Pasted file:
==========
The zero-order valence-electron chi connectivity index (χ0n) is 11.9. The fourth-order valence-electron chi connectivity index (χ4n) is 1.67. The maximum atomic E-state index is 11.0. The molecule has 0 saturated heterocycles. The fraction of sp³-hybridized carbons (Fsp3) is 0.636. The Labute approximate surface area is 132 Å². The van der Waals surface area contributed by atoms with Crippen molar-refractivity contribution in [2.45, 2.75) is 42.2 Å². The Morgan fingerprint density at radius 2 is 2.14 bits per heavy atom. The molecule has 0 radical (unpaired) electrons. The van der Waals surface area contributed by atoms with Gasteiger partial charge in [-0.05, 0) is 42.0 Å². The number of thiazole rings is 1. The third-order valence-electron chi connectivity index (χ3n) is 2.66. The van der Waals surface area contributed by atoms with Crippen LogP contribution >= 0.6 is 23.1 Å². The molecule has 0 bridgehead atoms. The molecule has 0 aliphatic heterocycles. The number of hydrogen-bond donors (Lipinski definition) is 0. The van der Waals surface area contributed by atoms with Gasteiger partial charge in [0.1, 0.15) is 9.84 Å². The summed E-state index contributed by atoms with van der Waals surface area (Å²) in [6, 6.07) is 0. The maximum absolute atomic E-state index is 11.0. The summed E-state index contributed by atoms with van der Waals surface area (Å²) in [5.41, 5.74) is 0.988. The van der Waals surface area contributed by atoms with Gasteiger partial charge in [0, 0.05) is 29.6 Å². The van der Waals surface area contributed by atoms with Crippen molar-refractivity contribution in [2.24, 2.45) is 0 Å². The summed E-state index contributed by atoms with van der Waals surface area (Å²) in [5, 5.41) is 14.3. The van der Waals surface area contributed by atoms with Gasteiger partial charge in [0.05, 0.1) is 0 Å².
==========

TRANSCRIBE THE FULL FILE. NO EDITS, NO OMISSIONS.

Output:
The zero-order valence-electron chi connectivity index (χ0n) is 11.9. The fourth-order valence-electron chi connectivity index (χ4n) is 1.67. The maximum atomic E-state index is 11.0. The molecule has 0 saturated heterocycles. The fraction of sp³-hybridized carbons (Fsp3) is 0.636. The Labute approximate surface area is 132 Å². The van der Waals surface area contributed by atoms with Crippen molar-refractivity contribution in [2.45, 2.75) is 42.2 Å². The Morgan fingerprint density at radius 2 is 2.14 bits per heavy atom. The molecule has 0 radical (unpaired) electrons. The van der Waals surface area contributed by atoms with Gasteiger partial charge in [-0.05, 0) is 42.0 Å². The number of thiazole rings is 1. The third-order valence-electron chi connectivity index (χ3n) is 2.66. The van der Waals surface area contributed by atoms with Crippen LogP contribution >= 0.6 is 23.1 Å². The molecule has 0 bridgehead atoms. The molecule has 0 aliphatic heterocycles. The number of hydrogen-bond donors (Lipinski definition) is 0. The van der Waals surface area contributed by atoms with Gasteiger partial charge in [0.1, 0.15) is 9.84 Å². The summed E-state index contributed by atoms with van der Waals surface area (Å²) in [6, 6.07) is 0. The maximum absolute atomic E-state index is 11.0. The summed E-state index contributed by atoms with van der Waals surface area (Å²) in [5.41, 5.74) is 0.988. The van der Waals surface area contributed by atoms with Gasteiger partial charge in [0, 0.05) is 29.6 Å². The van der Waals surface area contributed by atoms with Crippen molar-refractivity contribution in [2.24, 2.45) is 0 Å². The summed E-state index contributed by atoms with van der Waals surface area (Å²) in [5, 5.41) is 14.3. The van der Waals surface area contributed by atoms with Gasteiger partial charge in [0.05, 0.1) is 0 Å².